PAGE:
Dendritic cells (DCs) are specialized, bone marrow-derived leukocytes critical to the onset of both innate and adaptive immunity. The divisions of labor among distinct human DC subtypes achieve the most effective balance between steady-state tolerance and the induction of innate and adaptive immunity against pathogens, tumors, and other insults. Maintenance of tolerance in the steady state is an active process involving resting or semimature DCs. Breakdowns in this homeostasis can result in autoimmunity. Perturbation of the steady state should first lead to the onset of innate immunity mediated by rapid responders in the form of plasmacytoid and monocyte-derived DC stimulators and natural killer (NK) and NK T-cell responders. These innate effectors then provide additional inflammatory cytokines, including interferon-γ, which support the activation and maturation of resident and circulating populations of DCs. These are critical to the onset and expansion of adaptive immunity, including Th1, Th2, and cytotoxic T-lymphocyte responses. Rodent models are now revealing important data about distinct DC precursors, homeostasis of tissue-resident DCs, and DC turnover in response to inflammation and pathological conditions like graft-versus-host disease. The use of defined DC subtypes to stimulate both innate and adaptive immunity, either in combination or in a prime-boost vaccine sequence, may prove most useful clinically by harnessing both effector cell compartments.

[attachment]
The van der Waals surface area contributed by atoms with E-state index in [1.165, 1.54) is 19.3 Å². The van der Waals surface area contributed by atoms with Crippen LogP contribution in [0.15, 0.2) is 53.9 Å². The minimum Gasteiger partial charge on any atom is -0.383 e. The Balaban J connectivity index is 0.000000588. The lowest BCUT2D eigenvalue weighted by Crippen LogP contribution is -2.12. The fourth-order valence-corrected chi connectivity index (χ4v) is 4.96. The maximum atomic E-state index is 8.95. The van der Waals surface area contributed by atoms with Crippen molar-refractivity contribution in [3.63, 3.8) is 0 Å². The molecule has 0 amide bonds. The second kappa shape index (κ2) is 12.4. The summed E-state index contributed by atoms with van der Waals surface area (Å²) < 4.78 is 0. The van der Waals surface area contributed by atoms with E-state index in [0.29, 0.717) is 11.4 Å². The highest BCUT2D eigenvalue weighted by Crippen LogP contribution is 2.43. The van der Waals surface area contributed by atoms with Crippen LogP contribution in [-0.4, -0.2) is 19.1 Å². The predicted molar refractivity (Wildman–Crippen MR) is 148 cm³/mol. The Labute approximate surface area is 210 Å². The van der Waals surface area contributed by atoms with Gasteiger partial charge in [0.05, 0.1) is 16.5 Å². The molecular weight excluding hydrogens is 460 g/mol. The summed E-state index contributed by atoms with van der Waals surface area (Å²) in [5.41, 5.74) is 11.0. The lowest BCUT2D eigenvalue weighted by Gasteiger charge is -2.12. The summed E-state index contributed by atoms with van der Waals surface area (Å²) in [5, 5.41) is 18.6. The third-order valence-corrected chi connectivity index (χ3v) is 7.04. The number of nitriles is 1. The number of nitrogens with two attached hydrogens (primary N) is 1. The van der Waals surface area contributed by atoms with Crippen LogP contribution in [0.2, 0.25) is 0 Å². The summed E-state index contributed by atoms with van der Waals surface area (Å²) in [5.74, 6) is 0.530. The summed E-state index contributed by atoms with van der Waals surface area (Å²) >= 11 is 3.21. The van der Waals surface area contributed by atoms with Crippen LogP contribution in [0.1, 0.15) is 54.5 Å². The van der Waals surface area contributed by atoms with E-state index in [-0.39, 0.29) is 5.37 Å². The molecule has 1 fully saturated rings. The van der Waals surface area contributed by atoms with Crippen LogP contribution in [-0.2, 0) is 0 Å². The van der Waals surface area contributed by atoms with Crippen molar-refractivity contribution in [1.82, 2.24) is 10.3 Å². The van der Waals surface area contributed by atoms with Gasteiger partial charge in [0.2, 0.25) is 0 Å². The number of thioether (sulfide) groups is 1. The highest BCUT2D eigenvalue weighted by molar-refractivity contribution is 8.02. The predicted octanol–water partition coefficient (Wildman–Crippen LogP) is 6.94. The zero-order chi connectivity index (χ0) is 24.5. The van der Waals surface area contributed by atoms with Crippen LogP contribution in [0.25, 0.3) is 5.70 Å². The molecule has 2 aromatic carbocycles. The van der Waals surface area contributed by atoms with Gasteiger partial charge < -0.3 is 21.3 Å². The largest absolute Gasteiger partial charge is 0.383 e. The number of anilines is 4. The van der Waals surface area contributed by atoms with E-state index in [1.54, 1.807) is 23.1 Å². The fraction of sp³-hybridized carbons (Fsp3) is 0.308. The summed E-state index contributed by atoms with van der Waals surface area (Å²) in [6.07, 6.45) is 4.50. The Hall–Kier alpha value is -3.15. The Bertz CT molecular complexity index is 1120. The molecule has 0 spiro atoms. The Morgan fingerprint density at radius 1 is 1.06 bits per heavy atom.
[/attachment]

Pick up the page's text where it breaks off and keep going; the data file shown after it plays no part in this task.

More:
- Cell therapy
- Dendritic cell